Field service management continues to grow and evolve as we start 2020. Maytag may have its “Lonely Repair Man,” but for most companies that sell and service products, field service is a vital part of the business. It can be a profit center, while remaining a consistent favorite for cost cutting and drives for increased efficiency. With that in mind, consider the following field service management trends on deck for 2020.

In 2020, Field Service Is the Brand

What makes a great brand? For products that require maintenance, field service is one of the most important elements of building and reinforcing the brand. It’s easy to have a good brand when you’re selling new products. How you support them in the field is where brands can live or die. A customer who has a bad experience with a field service technician will become a negative brand influencer—a costly problem that’s nearly impossible to solve.

Unfortunately, it’s also not that hard to damage a brand with deficient field service. A technician who is late, doesn’t have the right parts, take too long to fix the product… and on and on…will do more to change the brand image than any advertising campaign. Even minor issues like not having the customer’s name correctly spelled can negatively affect the brand. As competition heats up from online merchants, field service as a brand ambassador becomes an even more critical issue. Field service is where a brick and mortar brand can excel.

Field Service Is a Growing Business in 2020

Field service is undergoing a growth spurt. Industry data projects that the industry will grow from a current gross revenue of $2.8 billion to almost $6 billion in four years. Drivers of this growth increase include factors like preventive maintenance contracts and the use of predictive maintenance technology. The latter is able to use Artificial Intelligence (AI) to predict mechanical breakdowns and dispatch field service technicians before a problem occurs.

Software Will Continue to be Everything, Except When It’s Not

You might be surprised to learn that fewer than half of businesses use software to manage their field service departments. There are good reasons to use software for field service management. Modern Enterprise Resource Planning (ERP) software, especially cloud-hosted variants, usually come with feature-rich field service management modules. These solutions enable route optimization, service call preparation (e.g. picking parts) and seamless integration with Customer Relationship Management (CRM) and accounting systems.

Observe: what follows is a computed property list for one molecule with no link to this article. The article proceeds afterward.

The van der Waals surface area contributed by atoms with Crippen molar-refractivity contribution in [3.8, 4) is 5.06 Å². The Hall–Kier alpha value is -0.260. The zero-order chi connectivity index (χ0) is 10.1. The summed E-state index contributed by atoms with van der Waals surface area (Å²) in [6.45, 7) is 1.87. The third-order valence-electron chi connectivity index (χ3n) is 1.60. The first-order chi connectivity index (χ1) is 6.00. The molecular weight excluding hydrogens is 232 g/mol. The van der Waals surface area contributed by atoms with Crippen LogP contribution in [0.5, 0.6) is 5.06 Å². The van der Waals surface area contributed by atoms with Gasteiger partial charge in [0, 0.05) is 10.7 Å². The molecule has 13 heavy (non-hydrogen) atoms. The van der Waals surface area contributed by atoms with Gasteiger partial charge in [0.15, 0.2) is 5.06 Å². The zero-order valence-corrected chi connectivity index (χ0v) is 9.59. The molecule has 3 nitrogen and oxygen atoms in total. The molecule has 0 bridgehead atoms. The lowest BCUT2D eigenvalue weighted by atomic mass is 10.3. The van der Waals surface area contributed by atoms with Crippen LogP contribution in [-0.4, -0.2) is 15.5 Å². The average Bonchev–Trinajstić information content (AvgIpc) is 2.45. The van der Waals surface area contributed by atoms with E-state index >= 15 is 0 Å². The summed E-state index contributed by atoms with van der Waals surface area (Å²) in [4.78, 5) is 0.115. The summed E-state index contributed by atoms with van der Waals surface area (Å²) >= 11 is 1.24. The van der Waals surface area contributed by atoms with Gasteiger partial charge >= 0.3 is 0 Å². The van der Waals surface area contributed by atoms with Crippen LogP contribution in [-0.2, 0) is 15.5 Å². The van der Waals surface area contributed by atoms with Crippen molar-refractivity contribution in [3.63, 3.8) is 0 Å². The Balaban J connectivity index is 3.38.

In our experience working with field service departments, the implementation of ERP can have many positive benefits. These include greater efficiency, which leads to higher profits. Customer satisfaction, that driver of brand image, also usually increases with addition of a sophisticated but easy-to-use software package.

So, why aren’t 100% of field service organizations using ERP software to manage their operations? The simple answer is that they haven’t decided to budget for it. Or, they’re still managing with an old system. However, in some cases, the company isn’t ready for software. Manual processes may still be best in certain scenarios.

We see this pretty often, especially in organizations that support highly customized or old products in the field. There can be nuances of field service that are difficult to map into software workflows. For example, the service tech may know that an older model of a product has a tendency to leak in a certain spot, and he knows how to fix it without a spare part—then multiply this sort of institutional knowledge times a thousand. The challenge is to discover these business process details and put them into the system in an intuitive way. The shift from manual to automated field service management can take some time, though it’s almost always worth it.

2020 Will Feature More Mobile and IoT

Field service management will involve more mobile technology and Internet of Things (IoT) devices in the coming year. This trend is already well underway. Field techs are increasingly using mobile computers to handle their schedules and guide them through service calls. With the right software, the mobile field service technology is completely tied into the company’s main operational systems. That way, for example, the tech can see the complete customer history, billing status and more before going on a service call.

The IoT is surfacing in the form of digital sensors that monitor equipment in the field. The predictive maintenance mentioned above is typically executed using remote monitoring of IoT devices. For example, an oil rig could have dozens of temperature and pressure sensors, each reporting data back to a central predictive maintenance system.

Get to Know Acumatica Field Service Management in 2020

2020 is a great year to think about moving manual field service to software or updating old software to new, cloud-based ERP for field service management. We have worked with many companies on this process. To learn more about how we do this, contact us today.

Additional Field Service Resources

Field Service Management: Strategies to Improve Profit and Customer Loyalty

Top 7 Things to Look For in a Field Service Management System

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